Look Back/Look Ahead: Fremantle

Welcome to Look Back/Look Ahead, a series where every team is analysed in-depth, and their temperature taken. The plan here is to figure out where a team is at with their on-field style and overall list health before transitioning to their most pressing issue, and whether they can solve it over the off-season.

The long awaited step up came from Fremantle in 2022.

After seven wins in 2020 and 10 in 2021, it increased to 15 in the home and away season before an elimination final comeback capped off a strong campaign.

It was built on the back of a formidable team defence, spending most of the year hovering near the top of all those important statistical categories.

Now the question is what’s next for the Dockers. They’ve earned membership in the second tier of teams, with only a couple of areas holding them back from the top.

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Look Back/Look Ahead will run during the weeks of September, taking us right up to Grand Final day and finishing with the top two shortly after.

$10 Patrons will have exclusive access to these posts for the first 24 hours after publishing and they’ll be free for all after that. Now that we’re into the finalists, here’s the schedule for the top eight:

RichmondReadWestern BulldogsRead
MelbourneReadFremantleToday
BrisbaneReadCollingwoodRead
SydneyReadGeelongSeptember 27

Here are all the Patreon details and how to sign up.

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If we split a list in half – those turning 25 or under on one side, those turning 26 or over on the other – we can see how young Fremantle are.

Of the finalists, no team handed more minutes to those 25 and under than the Dockers. They were fifth overall in this area, behind only Adelaide, North Melbourne, Carlton and Hawthorn, and narrowly ahead of Sydney.

And few of the 28+ column played a significant role in Fremantle’s year, an excellent sign for the future.

If this image doesn’t load, the List Management page has the most up to date version

This is going to change significantly over the next few weeks with pending departures and arrivals.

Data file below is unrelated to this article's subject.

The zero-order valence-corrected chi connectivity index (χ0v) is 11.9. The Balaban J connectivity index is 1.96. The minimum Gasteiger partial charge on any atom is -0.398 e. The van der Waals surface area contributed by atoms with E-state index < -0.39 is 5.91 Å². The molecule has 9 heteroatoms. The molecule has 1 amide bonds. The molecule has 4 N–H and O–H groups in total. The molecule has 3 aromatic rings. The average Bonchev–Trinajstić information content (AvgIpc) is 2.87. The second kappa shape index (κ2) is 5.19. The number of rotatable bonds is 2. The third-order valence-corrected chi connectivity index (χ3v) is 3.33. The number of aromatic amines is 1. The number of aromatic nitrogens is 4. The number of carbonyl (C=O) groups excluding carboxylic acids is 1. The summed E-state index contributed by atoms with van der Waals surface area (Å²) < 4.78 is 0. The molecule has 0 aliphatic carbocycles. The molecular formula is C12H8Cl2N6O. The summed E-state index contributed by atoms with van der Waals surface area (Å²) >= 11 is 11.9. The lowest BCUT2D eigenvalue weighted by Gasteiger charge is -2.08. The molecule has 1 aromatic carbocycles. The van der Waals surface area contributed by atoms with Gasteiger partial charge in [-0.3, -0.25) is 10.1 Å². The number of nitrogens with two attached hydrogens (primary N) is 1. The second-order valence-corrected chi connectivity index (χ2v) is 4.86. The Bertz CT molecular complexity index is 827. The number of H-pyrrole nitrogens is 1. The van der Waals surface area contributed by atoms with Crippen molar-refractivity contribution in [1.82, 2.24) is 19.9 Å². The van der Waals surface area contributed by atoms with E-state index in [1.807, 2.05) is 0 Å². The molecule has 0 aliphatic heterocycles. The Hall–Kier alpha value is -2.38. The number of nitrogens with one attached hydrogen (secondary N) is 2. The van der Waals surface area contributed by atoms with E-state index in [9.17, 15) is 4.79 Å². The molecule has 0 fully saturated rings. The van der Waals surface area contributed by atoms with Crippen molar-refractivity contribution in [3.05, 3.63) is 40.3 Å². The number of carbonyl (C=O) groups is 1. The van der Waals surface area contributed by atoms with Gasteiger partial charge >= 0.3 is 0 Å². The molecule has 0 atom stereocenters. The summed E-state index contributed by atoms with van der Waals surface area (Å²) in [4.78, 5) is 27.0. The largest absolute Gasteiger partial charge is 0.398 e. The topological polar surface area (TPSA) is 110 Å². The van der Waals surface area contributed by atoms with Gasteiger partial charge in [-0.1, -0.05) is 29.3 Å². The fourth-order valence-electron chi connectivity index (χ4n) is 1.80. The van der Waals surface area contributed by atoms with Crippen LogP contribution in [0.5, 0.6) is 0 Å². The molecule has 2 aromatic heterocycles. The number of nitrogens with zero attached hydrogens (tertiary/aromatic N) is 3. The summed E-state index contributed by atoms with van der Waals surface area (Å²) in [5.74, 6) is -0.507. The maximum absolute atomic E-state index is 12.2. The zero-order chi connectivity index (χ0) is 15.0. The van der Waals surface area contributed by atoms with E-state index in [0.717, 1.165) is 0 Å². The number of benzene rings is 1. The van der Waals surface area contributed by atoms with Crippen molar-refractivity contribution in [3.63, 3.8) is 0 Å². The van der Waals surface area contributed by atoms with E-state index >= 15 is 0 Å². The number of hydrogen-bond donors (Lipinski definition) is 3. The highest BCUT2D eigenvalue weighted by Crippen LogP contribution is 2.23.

While Lobb, Logue, Tucker, Meek, Acres and Henry are all at varying stages of ‘considering options’, ‘requested a trade’, or ‘not allowed to go anywhere’, it’s easy to forget only two of those six are out of contract this year. I know I have, repeatedly.

The interesting part of this is how Fremantle manage their salary cap with (surely) the arrival of Luke Jackson, only one season left on Nat Fyfe’s big-money deal, Caleb Serong up for an extension next year, and long-term commitments to a handful of key pieces.

Movement at the station this off-season will clarify a lot.

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Posts continue to come thick and fast. If you’ve missed anything recently, here are links to catch up:

Monday 19th: Look Back/Ahead: Melbourne
Sunday 18th: Sydney v Collingwood: The last minute
Friday 16th: Look Back/Ahead: Western Bulldogs
Wednesday 14th: Look Back/Ahead: Richmond
Tuesday 13th: Look Back/Ahead: Carlton (9th, 12-10, 108.3%)

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Will these individual departures actually hurt Fremantle that much?

This section is heavy on hypotheticals, but let’s roll with it for a moment.

Assumption 1: Lobb ends up leaving because Jackson arrives

This is a net win for Fremantle. Instead of Lobb at 29 years old, Jackson at 20 is on the same time frame of Fremantle’s future forwards, theoretically building a three-pronged attack with Jye Amiss and Josh Treacy.

(I know Treacy had a quiet year, but I’m still sitting on the Treacy Train)

Assumption 2: Acres ends up leaving for Carlton for a middling draft pick

For the record I’m a big fan of Acres and think Carlton are carrying out a piece of smart business in targeting him, especially given the state of their existing wings.